The board voted, 4 to 1, to introduce the bill, with Barcomb dissenting.

Attendance law

Following a public hearing on the matter, the board voted, 3 to 2, to enact a new law that authorizes the town board to dismiss planning or zoning board members who miss more than two meetings in a year. Barcomb and Barber voted against the motion; Supervisor Lefkaditis, who had introduced the bill in January, voted in favor of it along with the two councilmen who had run alongside him this past November, Karl Pritchard and Kenneth Saddlemire.

“How do we ensure that it doesn’t become a political tool?” asked Barcomb. He noted that the planning and zoning boards are meant to be independent from the town board, which is why they have longer terms.

From the gallery, Pasquini replied that it did not have to become a political tool so long as the members showed up for their meetings. Pasquini, who has been outspoken in supporting proposals by Lefkaditis like the business district, was appointed to the planning board later that night to replace Travis O’Donnell, who has been opposed to the proposed business districts in the past.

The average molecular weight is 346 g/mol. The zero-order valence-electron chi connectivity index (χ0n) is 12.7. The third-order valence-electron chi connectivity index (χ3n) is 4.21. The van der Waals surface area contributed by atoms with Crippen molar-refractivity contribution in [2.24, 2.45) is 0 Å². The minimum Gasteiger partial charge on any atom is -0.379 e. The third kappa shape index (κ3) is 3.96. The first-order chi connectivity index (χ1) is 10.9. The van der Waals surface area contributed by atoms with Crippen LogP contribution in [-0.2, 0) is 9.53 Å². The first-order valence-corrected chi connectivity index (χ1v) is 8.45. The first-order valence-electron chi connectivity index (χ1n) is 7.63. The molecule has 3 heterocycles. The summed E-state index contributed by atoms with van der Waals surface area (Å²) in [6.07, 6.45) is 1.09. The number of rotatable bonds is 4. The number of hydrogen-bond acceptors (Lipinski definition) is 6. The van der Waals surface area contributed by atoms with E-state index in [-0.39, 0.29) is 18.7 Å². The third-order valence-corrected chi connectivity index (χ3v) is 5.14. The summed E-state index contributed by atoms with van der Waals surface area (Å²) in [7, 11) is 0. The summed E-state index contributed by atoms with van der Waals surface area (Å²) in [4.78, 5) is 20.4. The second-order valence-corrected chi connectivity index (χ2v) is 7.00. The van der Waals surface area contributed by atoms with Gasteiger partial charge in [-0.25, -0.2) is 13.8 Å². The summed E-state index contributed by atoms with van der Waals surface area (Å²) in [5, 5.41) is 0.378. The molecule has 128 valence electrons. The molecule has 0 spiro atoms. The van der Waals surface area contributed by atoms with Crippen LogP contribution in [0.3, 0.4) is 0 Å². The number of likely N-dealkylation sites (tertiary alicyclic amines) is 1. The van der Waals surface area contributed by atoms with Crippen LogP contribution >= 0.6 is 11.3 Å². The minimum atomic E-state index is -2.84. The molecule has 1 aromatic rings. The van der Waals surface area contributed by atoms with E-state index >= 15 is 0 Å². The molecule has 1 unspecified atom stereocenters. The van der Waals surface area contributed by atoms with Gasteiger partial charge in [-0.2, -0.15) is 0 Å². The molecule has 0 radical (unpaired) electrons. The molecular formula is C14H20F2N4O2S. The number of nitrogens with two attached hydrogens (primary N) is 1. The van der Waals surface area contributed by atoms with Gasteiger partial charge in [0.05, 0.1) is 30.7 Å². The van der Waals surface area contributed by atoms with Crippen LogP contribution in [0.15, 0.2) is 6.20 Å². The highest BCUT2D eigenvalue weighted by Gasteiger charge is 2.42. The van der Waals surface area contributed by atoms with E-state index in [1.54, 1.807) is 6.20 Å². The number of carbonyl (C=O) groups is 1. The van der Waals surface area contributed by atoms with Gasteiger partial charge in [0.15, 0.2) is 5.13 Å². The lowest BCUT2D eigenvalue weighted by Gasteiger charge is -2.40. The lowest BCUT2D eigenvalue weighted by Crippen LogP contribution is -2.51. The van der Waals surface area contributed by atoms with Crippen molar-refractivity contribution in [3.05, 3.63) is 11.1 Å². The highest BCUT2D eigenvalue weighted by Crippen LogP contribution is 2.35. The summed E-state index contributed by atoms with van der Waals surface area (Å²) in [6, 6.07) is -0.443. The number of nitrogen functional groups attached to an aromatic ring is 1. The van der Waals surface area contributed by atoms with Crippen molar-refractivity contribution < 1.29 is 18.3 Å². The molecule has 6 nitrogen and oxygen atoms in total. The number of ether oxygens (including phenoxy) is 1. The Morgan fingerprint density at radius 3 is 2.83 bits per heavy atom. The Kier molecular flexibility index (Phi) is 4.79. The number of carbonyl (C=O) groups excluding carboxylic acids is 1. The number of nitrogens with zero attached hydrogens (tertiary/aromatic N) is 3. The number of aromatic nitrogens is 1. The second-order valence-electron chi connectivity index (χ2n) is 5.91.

Woessner asked from the gallery how many times such absences have been a problem.

“More times than it should,” said Lefkaditis, to which Woessner replied that that wasn’t an answer. Lefkaditis clarified that he believed it has been three or four times.

Price said that the text of the bill implies that board members cannot miss any public meeting in the town. The text originally stated board members “shall be required to attend public meetings.” Afzali replied that the bill had been changed to state “of their respective boards,” to indicate that members were not required to attend other committee meetings.

From the gallery, Wendy Barcomb, the councilman’s mother, asked if extenuating circumstances would be considered for board members, which Lefkaditis said would be allowed. Afzali emphasized that the law would not cause an automatic removal of a member, but give the town board authority to do so.